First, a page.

Block on Trump's Asylum Ban Upheld by Supreme Court
As investigators look for answers after Monday's Metrorail Red Line commuter train crash in Washington, D.C., reports are surfacing that D.C. transit officials had been warned in 2006 about safety problems posed by older subway cars.
The Monday evening accident occurred on the Washington Metropolitan Area Transit Authority Red Line, when a six-car train rear-ended a stopped train on an above-ground track between the Takoma and Fort Totten stations, according to the Washington Metropolitan Area Transit Authority.
Nine passengers were killed in the accident and at least 75 more suffered injuries, the Washington Post is reporting this morning. The crash is the deadliest in the WMATA's 33-year history, the agency says.
Today, Reuters is reporting that National Transportation Safety Board (NTSB) officials advised the WMATA in 2006 to upgrade or retire its older subway cars because they were less safe than newer trains: "'We recommended to WMATA to either retrofit those cars or phase them out of the fleet. They have not been able to do that and our recommendation was not addressed,' NTSB spokeswoman Debbie Hersman said at a news conference at the scene of the accident," according to Reuters.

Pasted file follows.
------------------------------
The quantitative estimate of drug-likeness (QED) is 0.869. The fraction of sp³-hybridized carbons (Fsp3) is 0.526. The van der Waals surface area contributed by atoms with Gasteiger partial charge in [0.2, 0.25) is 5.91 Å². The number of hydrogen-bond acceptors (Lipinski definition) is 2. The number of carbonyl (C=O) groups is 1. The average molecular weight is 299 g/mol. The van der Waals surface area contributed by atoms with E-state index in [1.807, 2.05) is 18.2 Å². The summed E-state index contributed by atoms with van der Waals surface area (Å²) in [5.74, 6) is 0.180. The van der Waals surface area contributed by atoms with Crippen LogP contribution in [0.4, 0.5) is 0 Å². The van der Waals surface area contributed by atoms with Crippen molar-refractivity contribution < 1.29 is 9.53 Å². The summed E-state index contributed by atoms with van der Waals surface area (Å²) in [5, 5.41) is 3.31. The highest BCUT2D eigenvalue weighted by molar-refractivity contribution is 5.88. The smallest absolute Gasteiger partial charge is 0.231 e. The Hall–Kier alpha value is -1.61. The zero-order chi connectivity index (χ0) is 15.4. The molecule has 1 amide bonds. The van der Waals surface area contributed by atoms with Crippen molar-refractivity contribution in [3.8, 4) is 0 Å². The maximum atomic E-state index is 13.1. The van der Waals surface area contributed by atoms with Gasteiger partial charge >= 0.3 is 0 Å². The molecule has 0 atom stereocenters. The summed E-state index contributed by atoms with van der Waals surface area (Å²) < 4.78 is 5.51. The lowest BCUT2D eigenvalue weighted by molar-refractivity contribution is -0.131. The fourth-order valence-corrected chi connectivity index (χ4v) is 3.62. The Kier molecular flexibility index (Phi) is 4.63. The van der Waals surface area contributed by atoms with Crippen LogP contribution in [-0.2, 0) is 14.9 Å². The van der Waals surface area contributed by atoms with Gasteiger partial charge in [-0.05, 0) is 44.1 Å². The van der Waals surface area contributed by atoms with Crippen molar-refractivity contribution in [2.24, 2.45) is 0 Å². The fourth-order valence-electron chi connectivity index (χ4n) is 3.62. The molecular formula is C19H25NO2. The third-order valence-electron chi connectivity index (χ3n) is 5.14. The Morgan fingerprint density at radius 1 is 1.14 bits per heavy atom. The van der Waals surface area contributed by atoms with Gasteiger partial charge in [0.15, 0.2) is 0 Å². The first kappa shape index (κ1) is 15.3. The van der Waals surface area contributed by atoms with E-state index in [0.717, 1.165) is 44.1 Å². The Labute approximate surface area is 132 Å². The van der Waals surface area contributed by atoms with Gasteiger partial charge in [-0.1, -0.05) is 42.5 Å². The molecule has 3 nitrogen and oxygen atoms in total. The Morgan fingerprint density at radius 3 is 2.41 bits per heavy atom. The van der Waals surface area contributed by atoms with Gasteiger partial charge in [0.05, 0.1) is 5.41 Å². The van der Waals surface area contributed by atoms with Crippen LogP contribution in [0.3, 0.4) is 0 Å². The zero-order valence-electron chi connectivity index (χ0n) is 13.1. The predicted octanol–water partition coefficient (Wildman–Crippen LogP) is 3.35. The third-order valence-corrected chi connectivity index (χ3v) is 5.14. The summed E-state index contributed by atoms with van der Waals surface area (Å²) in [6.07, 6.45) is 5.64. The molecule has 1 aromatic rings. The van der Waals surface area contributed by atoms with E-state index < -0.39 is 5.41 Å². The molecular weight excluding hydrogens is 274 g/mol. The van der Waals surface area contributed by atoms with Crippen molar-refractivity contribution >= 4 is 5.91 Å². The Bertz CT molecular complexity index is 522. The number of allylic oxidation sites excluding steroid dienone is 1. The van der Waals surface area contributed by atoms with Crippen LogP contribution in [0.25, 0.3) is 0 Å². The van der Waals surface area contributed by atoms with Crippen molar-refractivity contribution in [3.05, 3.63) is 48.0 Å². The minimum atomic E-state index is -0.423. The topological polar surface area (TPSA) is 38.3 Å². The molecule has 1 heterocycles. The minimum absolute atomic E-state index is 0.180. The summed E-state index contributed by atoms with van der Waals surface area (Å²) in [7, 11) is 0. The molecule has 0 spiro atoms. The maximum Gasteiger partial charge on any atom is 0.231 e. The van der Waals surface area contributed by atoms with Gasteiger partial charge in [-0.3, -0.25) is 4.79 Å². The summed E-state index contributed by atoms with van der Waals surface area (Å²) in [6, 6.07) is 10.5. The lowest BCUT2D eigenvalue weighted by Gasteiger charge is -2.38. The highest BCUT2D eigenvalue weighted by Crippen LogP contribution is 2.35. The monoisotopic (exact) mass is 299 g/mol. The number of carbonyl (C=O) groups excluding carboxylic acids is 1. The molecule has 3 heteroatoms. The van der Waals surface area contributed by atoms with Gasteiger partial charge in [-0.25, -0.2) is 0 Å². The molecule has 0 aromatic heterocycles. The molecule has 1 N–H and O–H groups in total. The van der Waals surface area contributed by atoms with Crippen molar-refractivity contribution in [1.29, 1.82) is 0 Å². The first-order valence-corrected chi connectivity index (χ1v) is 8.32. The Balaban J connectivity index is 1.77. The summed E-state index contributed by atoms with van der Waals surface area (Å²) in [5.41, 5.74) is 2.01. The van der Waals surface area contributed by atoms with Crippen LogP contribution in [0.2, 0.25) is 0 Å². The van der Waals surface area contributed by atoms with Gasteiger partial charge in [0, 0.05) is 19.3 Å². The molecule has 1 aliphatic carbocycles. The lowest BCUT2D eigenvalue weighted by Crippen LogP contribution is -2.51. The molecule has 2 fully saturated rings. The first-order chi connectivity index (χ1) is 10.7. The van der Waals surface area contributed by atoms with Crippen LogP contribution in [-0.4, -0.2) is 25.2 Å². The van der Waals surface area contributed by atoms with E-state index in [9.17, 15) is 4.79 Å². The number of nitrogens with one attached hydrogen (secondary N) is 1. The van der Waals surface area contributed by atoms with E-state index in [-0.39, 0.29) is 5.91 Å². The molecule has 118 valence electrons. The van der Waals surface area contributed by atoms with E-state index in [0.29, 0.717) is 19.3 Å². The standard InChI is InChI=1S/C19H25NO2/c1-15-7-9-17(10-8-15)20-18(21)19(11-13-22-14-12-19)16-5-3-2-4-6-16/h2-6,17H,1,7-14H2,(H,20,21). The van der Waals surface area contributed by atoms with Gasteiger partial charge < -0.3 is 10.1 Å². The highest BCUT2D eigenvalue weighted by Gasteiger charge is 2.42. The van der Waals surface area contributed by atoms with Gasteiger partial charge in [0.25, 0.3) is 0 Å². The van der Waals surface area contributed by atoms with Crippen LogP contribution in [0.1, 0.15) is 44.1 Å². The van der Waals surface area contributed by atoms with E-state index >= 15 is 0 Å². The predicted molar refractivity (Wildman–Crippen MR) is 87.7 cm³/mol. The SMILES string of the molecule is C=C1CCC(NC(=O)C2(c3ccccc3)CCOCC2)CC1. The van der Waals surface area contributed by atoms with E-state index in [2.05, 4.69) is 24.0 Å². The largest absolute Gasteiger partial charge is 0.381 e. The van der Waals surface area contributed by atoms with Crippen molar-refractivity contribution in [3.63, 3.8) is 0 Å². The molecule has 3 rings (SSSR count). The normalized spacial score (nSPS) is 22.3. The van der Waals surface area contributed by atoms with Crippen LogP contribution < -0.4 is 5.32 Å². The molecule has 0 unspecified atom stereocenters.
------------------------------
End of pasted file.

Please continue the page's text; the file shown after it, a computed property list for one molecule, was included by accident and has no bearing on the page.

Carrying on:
Shortly after yesterday evening's accident, the NTSB announced that it has dispatched a team to the site of the D.C. subway crash, including a lead Railroad Investigator and two specialists from the agency's Office of Transportation Disaster Assistance.
Two things NTSB is hoping to learn fairly early on are 1) whether the moving train had a recording device on board that might reveal its speed at the time of the accident, and 2) whether the train was being operated by the conductor or the computer when the crash happened.
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